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Wright v. Prudential Insurance Co. of America

February 2, 2004

CHARLES W. WRIGHT AND KELLEY B. WRIGHT, INDIVIDUALLY AND ON BEHALF OF ALL OTHERS SIMILARLY SITUATED, PLAINTIFFS,
v.
THE PRUDENTIAL INSURANCE COMPANY OF AMERICA, PRUDENTIAL INSURANCE, AND PRUDENTIAL FINANCIAL, INC., DEFENDANTS.



The opinion of the court was delivered by: Dickinson R. Debevoise, Ussdj

FOR PUBLICATION

OPINION

Plaintiffs, the insured and beneficiary on a policy issued by Prudential Life Insurance Company of America, have initiated this lawsuit against Prudential *fn1 on behalf of themselves and others similarly situated. *fn2 Plaintiffs claim that Prudential's plan of reorganization breached the terms of a settlement agreement the company reached in 1997 resolving a lawsuit unrelated to its reorganization. Prudential, moving to dismiss the Complaint, argues that the Court does not have jurisdiction to hear Plaintiffs' claim and that - even if it did - Plaintiffs fail to state a claim upon which relief can be granted. The court concludes that it lacks jurisdiction to decide Plaintiffs' claim. Even if it did not lack jurisdiction, however, the claim would fail on the merits.

FACTUAL BACKGROUND

In February of 1995, Prudential policyholders and former agents filed lawsuits in federal and state courts around the country, alleging that Prudential had engaged in deceptive sales practices. The cases were consolidated, and, in October of 1996, resolved when the parties entered into an MDL Settlement ("Settlement Agreement").

The Settlement Agreement

In the Settlement Agreement, Prudential agreed to make available to Plaintiffs two alternative types of relief: Alternative Dispute Resolution ("ADR") Relief and Basic Claim Relief. (DA 713). In addition, Prudential promised to pay for many of the costs and expenses associated with the lawsuit, including their own and Plaintiffs' attorneys' fees and the costs of administering the ADR process ("Costs & Expenses"). *fn3 Prudential kept that promise and made the payments.

On March 17, 1997, the court approved the Settlement Agreement, concluding that it was "fair, reasonable, and adequate." In re The Prudential Insurance Company of America Sales Practices Litigation, 962 F.Supp. 450, 468 (D.N.J. 1997). *fn4 In his Final Order and Judgment, Judge Wolin included a provision by which the court "retain[ed] exclusive jurisdiction as to all matters relating to administration, consummation, enforcement and interpretation of the Stipulation of Settlement and of this Final Order and Judgment, and for any other necessary purpose." Id. at 566. The Court of Appeals has twice affirmed the Court's authority to enforce the Settlement. In re The Prudential Insurance Company of America Sales Practices Litigation, 314 F.3d 99, 105 (3d Cir. 2002); In re Prudential Insurance Company of America Sales Practice Litigation, 261 F.3d 355, 367-370 (3d Cir. 2001) (both affirming that the court had the authority to enjoin lawsuits maintained on or behalf of class members).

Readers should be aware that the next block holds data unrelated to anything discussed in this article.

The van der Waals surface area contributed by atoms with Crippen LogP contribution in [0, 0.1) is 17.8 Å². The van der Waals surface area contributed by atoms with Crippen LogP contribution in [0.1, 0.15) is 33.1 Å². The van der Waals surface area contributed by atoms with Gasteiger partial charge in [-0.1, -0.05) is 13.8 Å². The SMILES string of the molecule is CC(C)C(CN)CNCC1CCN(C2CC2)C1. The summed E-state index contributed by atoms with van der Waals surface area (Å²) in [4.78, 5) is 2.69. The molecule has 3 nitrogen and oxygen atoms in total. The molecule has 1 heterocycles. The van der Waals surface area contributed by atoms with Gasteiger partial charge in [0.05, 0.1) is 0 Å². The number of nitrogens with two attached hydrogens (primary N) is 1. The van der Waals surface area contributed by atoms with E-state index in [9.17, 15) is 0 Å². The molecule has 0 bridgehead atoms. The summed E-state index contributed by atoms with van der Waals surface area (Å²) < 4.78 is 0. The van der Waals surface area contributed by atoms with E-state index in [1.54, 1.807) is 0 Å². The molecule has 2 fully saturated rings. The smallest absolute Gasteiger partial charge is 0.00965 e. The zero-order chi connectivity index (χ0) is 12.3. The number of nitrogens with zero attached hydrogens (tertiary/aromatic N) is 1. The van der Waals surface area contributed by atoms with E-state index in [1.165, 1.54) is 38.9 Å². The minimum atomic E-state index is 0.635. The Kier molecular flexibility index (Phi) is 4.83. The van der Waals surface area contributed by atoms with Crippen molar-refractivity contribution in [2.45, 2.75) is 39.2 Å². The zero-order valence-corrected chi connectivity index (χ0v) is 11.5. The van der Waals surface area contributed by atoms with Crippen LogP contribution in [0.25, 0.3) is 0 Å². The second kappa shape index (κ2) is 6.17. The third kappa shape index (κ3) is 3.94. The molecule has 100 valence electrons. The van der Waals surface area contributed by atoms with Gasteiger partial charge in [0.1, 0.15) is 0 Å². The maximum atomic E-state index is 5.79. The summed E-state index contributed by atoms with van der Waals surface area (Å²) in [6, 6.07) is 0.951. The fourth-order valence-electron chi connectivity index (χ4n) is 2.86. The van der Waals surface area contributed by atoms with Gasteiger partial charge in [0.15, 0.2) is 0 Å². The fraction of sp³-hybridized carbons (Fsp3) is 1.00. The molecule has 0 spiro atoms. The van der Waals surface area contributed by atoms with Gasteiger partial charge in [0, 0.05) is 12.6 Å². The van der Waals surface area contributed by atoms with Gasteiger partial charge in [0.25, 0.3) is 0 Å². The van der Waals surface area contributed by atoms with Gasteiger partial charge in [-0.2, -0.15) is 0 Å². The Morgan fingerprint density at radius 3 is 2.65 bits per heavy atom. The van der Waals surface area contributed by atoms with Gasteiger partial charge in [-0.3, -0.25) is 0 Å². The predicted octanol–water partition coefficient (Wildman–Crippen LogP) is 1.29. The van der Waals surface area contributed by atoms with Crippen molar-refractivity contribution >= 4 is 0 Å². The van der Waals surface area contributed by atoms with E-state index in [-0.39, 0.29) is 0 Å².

Prudential's Reorganization Plan

Several years after the Settlement Agreement was approved, Prudential publicly announced its intention to convert from a mutual life insurance company (one owned by policyholders) to a stock life insurance company (one owned by shareholders). (DA 122). On December 15, 2000, Prudential's Board of Directors unanimously approved and adopted a plan to effect that conversion ("Plan").

Under the terms of the Plan, each policyholder would surrender her membership interest in Prudential. In exchange, those policyholders deemed eligible *fn5 would receive consideration comprised of (1) a "fixed component" of eight shares in Prudential, and (2) a "variable component" of stock, cash or policy credits in an amount that Prudential would calculate based on estimates of the historical and projected future contributions of the policyholder's eligible policies to Prudential's surplus. (DA 132).

The complex actuarial formula Prudential used to calculate the variable component ("the Formula") required that Prudential add certain payments it had made over the years that were unrelated to the policies (for example, for Y2K preparation) back into the "surplus" before dividing that surplus among policyholders. *fn6 The Costs & Expenses were not among these payments.

The Plan acknowledged that commitments Prudential made under the Settlement Agreement would need to be taken into account in calculating the amount of demutualization consideration due to certain policyholders that had been parties to it. *fn7

State Agency Approval of the Reorganization Plan

N. J. Stat. Ann. Chapter 17C-4 ("Conversion Law") requires ...


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